This is a discussion on Two Recent News Stories - Solaris Rss ; Netflix Prize awarded The Netflix Prize was finally awarded three years after the competition began. A team of seven individuals (BellKor's Pragmatic Chaos) scooped the $1 million prize. Netflix is a movie rental company, and in 2006 were looking for ...
Netflix Prize awarded
The Netflix Prize was finally awarded three years after the competition began. A team of seven individuals (BellKor's Pragmatic Chaos) scooped the $1 million prize.
Netflix is a movie rental company, and in 2006 were looking for a way to improve their movie recommendation system. This was important to them, as it is to Amazon and pretty much every other online retailer, since it allows customers quickly find products that will appeal to them, and hence increase sales and return custom.
They released a database of 100 million movie ratings from almost half a million customers. The challenge was to predict the ratings these users would give to a quiz dataset of movies. Netflix knew and withheld these ratings and marked competitors by how closely their predictions match the real scores that customers gave to withheld ratings.
The competition is important in that it significantly advanced the state of the art in recommender systems (aka collaborative filtering) in an open and collaborative manner.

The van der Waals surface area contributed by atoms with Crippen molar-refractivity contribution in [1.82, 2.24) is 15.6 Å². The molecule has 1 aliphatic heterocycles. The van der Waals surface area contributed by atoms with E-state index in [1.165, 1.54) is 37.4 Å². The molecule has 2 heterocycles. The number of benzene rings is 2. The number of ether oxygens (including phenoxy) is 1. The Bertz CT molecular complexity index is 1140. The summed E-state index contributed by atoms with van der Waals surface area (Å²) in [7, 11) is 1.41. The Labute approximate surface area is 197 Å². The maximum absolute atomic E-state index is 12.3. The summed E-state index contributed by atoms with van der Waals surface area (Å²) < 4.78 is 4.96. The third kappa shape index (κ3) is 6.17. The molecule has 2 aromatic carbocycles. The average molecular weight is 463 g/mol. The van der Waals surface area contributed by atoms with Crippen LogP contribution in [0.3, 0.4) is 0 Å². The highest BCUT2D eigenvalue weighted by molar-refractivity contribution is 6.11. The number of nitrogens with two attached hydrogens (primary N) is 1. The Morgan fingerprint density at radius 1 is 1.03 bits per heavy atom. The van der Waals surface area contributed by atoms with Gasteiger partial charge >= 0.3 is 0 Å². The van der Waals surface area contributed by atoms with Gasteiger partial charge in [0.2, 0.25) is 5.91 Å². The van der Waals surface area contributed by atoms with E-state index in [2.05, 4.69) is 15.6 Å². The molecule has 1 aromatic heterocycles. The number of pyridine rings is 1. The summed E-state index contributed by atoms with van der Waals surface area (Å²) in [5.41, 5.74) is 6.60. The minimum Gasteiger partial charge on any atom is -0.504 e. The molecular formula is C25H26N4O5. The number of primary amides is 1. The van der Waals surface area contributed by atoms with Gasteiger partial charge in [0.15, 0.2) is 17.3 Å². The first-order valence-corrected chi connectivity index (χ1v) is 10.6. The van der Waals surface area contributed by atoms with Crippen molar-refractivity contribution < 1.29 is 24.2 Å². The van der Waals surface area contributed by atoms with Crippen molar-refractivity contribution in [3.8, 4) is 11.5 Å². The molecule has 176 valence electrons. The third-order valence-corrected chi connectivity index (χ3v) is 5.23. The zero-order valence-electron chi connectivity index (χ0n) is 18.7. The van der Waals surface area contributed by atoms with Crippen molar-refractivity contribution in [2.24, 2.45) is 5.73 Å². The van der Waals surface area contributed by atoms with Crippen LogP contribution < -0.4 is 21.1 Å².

A whole host of techniques were either developed or enhanced to tackle the problem and to handle the large size of the database - the largest publically available database of customer rating data.
One interesting outcome was that no single method of analysing the data was sufficient to achieve the required quality of predictions. Combinations or ensembles of many different techniques provided the best results.
All the details, including the papers describing the winning algorithms, are available at the Netflix Prize website. Dead Fish responds to Human Emotion
This story has been doing the rounds of Slashdot and the Register recently, but is pertinent here given my interest in statistics.
The researchers in human brain mapping used the standard statistical tools for analysing MRI data of human brains and applied it to a fish. A dead Atlantic salmon to be exact. The test otherwise followed normal lines: "the salmon was shown a series of photographs depicting human individuals in social situations. The salmon was asked to determine what emotion the individual in the photo must have been experiencing."
Afterwards the found correlations between brain activity as measured by the MRI equipment and analysed using standard techniques, and the photographs of the people. Thus proving that a dead fish responds to the emotions displayed by humans in social situations.... or perhaps that the standard statistical analysis needs more rigour.
The original poster is online.